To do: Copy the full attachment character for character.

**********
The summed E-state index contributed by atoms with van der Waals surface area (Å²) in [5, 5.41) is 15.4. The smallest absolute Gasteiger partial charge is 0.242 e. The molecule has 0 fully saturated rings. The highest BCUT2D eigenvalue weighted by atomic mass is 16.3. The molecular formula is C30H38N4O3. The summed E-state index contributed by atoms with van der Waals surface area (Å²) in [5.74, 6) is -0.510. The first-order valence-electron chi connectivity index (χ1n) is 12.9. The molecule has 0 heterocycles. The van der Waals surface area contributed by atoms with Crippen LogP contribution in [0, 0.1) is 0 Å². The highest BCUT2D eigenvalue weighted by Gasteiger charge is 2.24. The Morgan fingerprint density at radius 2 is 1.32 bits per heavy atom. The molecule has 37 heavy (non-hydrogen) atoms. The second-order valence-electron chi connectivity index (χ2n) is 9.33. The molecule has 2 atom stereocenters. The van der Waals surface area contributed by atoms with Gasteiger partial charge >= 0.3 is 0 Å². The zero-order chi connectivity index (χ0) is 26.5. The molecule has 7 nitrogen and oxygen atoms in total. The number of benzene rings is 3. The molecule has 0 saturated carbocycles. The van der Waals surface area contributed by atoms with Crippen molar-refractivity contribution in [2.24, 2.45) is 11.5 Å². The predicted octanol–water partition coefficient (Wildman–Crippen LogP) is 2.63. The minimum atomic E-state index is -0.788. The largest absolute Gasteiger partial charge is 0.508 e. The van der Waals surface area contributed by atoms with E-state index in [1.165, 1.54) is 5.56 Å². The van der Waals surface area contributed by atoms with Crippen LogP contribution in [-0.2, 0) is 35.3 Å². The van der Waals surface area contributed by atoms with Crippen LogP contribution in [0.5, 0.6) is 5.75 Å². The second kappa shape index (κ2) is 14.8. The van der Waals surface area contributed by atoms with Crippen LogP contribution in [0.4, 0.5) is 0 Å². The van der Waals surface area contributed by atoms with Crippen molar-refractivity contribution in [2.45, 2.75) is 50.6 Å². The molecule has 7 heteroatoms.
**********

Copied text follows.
The summed E-state index contributed by atoms with van der Waals surface area (Å²) in [5, 5.41) is 15.4. The smallest absolute Gasteiger partial charge is 0.242 e. The molecule has 0 fully saturated rings. The highest BCUT2D eigenvalue weighted by atomic mass is 16.3. The molecular formula is C30H38N4O3. The summed E-state index contributed by atoms with van der Waals surface area (Å²) in [5.74, 6) is -0.510. The first-order valence-electron chi connectivity index (χ1n) is 12.9. The molecule has 0 heterocycles. The van der Waals surface area contributed by atoms with Crippen LogP contribution in [0, 0.1) is 0 Å². The highest BCUT2D eigenvalue weighted by Gasteiger charge is 2.24. The Morgan fingerprint density at radius 2 is 1.32 bits per heavy atom. The molecule has 37 heavy (non-hydrogen) atoms. The second-order valence-electron chi connectivity index (χ2n) is 9.33. The molecule has 2 atom stereocenters. The van der Waals surface area contributed by atoms with Gasteiger partial charge >= 0.3 is 0 Å². The zero-order chi connectivity index (χ0) is 26.5. The molecule has 7 nitrogen and oxygen atoms in total. The number of benzene rings is 3. The molecule has 0 saturated carbocycles. The van der Waals surface area contributed by atoms with Crippen molar-refractivity contribution in [2.24, 2.45) is 11.5 Å². The predicted octanol–water partition coefficient (Wildman–Crippen LogP) is 2.63. The minimum atomic E-state index is -0.788. The largest absolute Gasteiger partial charge is 0.508 e. The van der Waals surface area contributed by atoms with E-state index in [1.165, 1.54) is 5.56 Å². The van der Waals surface area contributed by atoms with Crippen LogP contribution in [-0.2, 0) is 35.3 Å². The van der Waals surface area contributed by atoms with Crippen LogP contribution in [0.5, 0.6) is 5.75 Å². The second kappa shape index (κ2) is 14.8. The van der Waals surface area contributed by atoms with Crippen LogP contribution in [0.4, 0.5) is 0 Å². The van der Waals surface area contributed by atoms with Crippen molar-refractivity contribution in [2.45, 2.75) is 50.6 Å². The molecule has 7 heteroatoms.